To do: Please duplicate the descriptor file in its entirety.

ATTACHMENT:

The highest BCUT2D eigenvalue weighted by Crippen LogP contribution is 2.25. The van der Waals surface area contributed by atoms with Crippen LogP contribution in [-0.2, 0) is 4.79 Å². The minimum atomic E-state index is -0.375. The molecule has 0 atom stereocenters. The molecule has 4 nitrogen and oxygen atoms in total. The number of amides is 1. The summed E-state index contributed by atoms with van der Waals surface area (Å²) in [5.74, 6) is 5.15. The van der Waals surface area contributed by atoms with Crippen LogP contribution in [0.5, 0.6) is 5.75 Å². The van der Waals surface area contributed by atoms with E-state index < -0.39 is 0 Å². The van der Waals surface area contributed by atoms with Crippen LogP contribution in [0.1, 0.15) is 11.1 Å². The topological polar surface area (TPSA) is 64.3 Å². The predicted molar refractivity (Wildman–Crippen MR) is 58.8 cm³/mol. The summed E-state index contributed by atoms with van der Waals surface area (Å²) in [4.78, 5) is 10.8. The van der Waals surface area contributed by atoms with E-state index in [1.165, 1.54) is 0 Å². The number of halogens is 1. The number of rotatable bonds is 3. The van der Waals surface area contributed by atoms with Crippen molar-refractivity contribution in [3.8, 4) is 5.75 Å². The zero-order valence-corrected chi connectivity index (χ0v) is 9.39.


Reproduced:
The highest BCUT2D eigenvalue weighted by Crippen LogP contribution is 2.25. The van der Waals surface area contributed by atoms with Crippen LogP contribution in [-0.2, 0) is 4.79 Å². The minimum atomic E-state index is -0.375. The molecule has 0 atom stereocenters. The molecule has 4 nitrogen and oxygen atoms in total. The number of amides is 1. The summed E-state index contributed by atoms with van der Waals surface area (Å²) in [5.74, 6) is 5.15. The van der Waals surface area contributed by atoms with Crippen LogP contribution in [0.5, 0.6) is 5.75 Å². The van der Waals surface area contributed by atoms with E-state index < -0.39 is 0 Å². The van der Waals surface area contributed by atoms with Crippen LogP contribution in [0.1, 0.15) is 11.1 Å². The topological polar surface area (TPSA) is 64.3 Å². The predicted molar refractivity (Wildman–Crippen MR) is 58.8 cm³/mol. The summed E-state index contributed by atoms with van der Waals surface area (Å²) in [4.78, 5) is 10.8. The van der Waals surface area contributed by atoms with E-state index in [1.165, 1.54) is 0 Å². The number of halogens is 1. The number of rotatable bonds is 3. The van der Waals surface area contributed by atoms with Crippen molar-refractivity contribution in [3.8, 4) is 5.75 Å². The zero-order valence-corrected chi connectivity index (χ0v) is 9.39.